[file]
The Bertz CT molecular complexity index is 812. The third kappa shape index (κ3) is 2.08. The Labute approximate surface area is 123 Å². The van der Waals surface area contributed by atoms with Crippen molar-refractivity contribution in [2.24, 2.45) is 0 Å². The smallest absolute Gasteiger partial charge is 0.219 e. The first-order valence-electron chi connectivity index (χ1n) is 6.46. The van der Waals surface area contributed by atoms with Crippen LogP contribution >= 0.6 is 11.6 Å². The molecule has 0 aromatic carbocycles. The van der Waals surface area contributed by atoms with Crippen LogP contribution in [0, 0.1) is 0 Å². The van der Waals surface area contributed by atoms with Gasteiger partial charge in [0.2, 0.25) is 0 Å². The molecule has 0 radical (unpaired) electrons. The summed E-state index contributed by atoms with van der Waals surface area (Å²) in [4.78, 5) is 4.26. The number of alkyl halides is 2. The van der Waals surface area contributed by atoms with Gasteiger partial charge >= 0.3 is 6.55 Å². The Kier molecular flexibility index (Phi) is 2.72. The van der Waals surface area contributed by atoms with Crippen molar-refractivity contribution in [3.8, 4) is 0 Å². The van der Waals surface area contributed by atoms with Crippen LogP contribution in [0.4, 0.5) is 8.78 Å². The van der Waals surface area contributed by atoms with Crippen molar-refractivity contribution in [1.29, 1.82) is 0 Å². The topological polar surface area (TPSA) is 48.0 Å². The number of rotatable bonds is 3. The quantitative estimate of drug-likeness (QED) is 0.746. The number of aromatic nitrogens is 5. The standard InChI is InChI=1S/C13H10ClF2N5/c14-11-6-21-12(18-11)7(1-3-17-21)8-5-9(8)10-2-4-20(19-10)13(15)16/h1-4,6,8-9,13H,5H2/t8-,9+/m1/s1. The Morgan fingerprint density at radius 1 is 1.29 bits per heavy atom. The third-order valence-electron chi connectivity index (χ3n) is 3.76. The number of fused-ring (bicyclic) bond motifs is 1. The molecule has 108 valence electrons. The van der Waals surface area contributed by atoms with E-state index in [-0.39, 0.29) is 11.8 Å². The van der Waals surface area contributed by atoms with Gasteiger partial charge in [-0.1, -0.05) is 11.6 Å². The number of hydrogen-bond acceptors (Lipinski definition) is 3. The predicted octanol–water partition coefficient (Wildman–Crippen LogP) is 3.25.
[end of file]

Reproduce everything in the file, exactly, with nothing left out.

The Bertz CT molecular complexity index is 812. The third kappa shape index (κ3) is 2.08. The Labute approximate surface area is 123 Å². The van der Waals surface area contributed by atoms with Crippen molar-refractivity contribution in [2.24, 2.45) is 0 Å². The smallest absolute Gasteiger partial charge is 0.219 e. The first-order valence-electron chi connectivity index (χ1n) is 6.46. The van der Waals surface area contributed by atoms with Crippen LogP contribution >= 0.6 is 11.6 Å². The molecule has 0 aromatic carbocycles. The van der Waals surface area contributed by atoms with Crippen LogP contribution in [0, 0.1) is 0 Å². The van der Waals surface area contributed by atoms with Gasteiger partial charge in [0.2, 0.25) is 0 Å². The molecule has 0 radical (unpaired) electrons. The summed E-state index contributed by atoms with van der Waals surface area (Å²) in [4.78, 5) is 4.26. The number of alkyl halides is 2. The van der Waals surface area contributed by atoms with Gasteiger partial charge >= 0.3 is 6.55 Å². The Kier molecular flexibility index (Phi) is 2.72. The van der Waals surface area contributed by atoms with Crippen molar-refractivity contribution in [3.8, 4) is 0 Å². The van der Waals surface area contributed by atoms with Crippen LogP contribution in [0.4, 0.5) is 8.78 Å². The van der Waals surface area contributed by atoms with Crippen molar-refractivity contribution in [1.29, 1.82) is 0 Å². The topological polar surface area (TPSA) is 48.0 Å². The number of rotatable bonds is 3. The quantitative estimate of drug-likeness (QED) is 0.746. The number of aromatic nitrogens is 5. The standard InChI is InChI=1S/C13H10ClF2N5/c14-11-6-21-12(18-11)7(1-3-17-21)8-5-9(8)10-2-4-20(19-10)13(15)16/h1-4,6,8-9,13H,5H2/t8-,9+/m1/s1. The Morgan fingerprint density at radius 1 is 1.29 bits per heavy atom. The third-order valence-electron chi connectivity index (χ3n) is 3.76. The number of fused-ring (bicyclic) bond motifs is 1. The molecule has 108 valence electrons. The van der Waals surface area contributed by atoms with E-state index in [-0.39, 0.29) is 11.8 Å². The van der Waals surface area contributed by atoms with Gasteiger partial charge in [-0.1, -0.05) is 11.6 Å². The number of hydrogen-bond acceptors (Lipinski definition) is 3. The predicted octanol–water partition coefficient (Wildman–Crippen LogP) is 3.25.